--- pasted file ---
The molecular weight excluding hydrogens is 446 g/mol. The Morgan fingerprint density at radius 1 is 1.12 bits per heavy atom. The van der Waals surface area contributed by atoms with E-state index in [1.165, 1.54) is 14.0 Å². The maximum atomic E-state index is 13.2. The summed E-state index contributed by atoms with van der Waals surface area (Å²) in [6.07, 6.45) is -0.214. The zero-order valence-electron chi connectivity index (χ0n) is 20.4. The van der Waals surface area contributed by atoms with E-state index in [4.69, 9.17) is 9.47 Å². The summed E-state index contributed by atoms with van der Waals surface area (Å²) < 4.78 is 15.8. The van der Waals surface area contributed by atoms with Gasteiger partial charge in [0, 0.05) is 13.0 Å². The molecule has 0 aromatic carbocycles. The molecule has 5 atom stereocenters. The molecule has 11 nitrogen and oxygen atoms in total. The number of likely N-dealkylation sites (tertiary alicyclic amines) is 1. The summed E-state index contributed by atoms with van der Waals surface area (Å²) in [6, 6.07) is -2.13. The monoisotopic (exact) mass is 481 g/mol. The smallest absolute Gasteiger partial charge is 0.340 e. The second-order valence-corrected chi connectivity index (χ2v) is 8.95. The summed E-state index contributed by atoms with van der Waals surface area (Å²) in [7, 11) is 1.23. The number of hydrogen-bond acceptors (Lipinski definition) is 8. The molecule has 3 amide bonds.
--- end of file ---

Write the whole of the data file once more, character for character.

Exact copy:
The molecular weight excluding hydrogens is 446 g/mol. The Morgan fingerprint density at radius 1 is 1.12 bits per heavy atom. The van der Waals surface area contributed by atoms with E-state index in [1.165, 1.54) is 14.0 Å². The maximum atomic E-state index is 13.2. The summed E-state index contributed by atoms with van der Waals surface area (Å²) in [6.07, 6.45) is -0.214. The zero-order valence-electron chi connectivity index (χ0n) is 20.4. The van der Waals surface area contributed by atoms with E-state index in [4.69, 9.17) is 9.47 Å². The summed E-state index contributed by atoms with van der Waals surface area (Å²) < 4.78 is 15.8. The van der Waals surface area contributed by atoms with Gasteiger partial charge in [0, 0.05) is 13.0 Å². The molecule has 0 aromatic carbocycles. The molecule has 5 atom stereocenters. The molecule has 11 nitrogen and oxygen atoms in total. The number of likely N-dealkylation sites (tertiary alicyclic amines) is 1. The summed E-state index contributed by atoms with van der Waals surface area (Å²) in [6, 6.07) is -2.13. The monoisotopic (exact) mass is 481 g/mol. The smallest absolute Gasteiger partial charge is 0.340 e. The second-order valence-corrected chi connectivity index (χ2v) is 8.95. The summed E-state index contributed by atoms with van der Waals surface area (Å²) in [7, 11) is 1.23. The number of hydrogen-bond acceptors (Lipinski definition) is 8. The molecule has 3 amide bonds.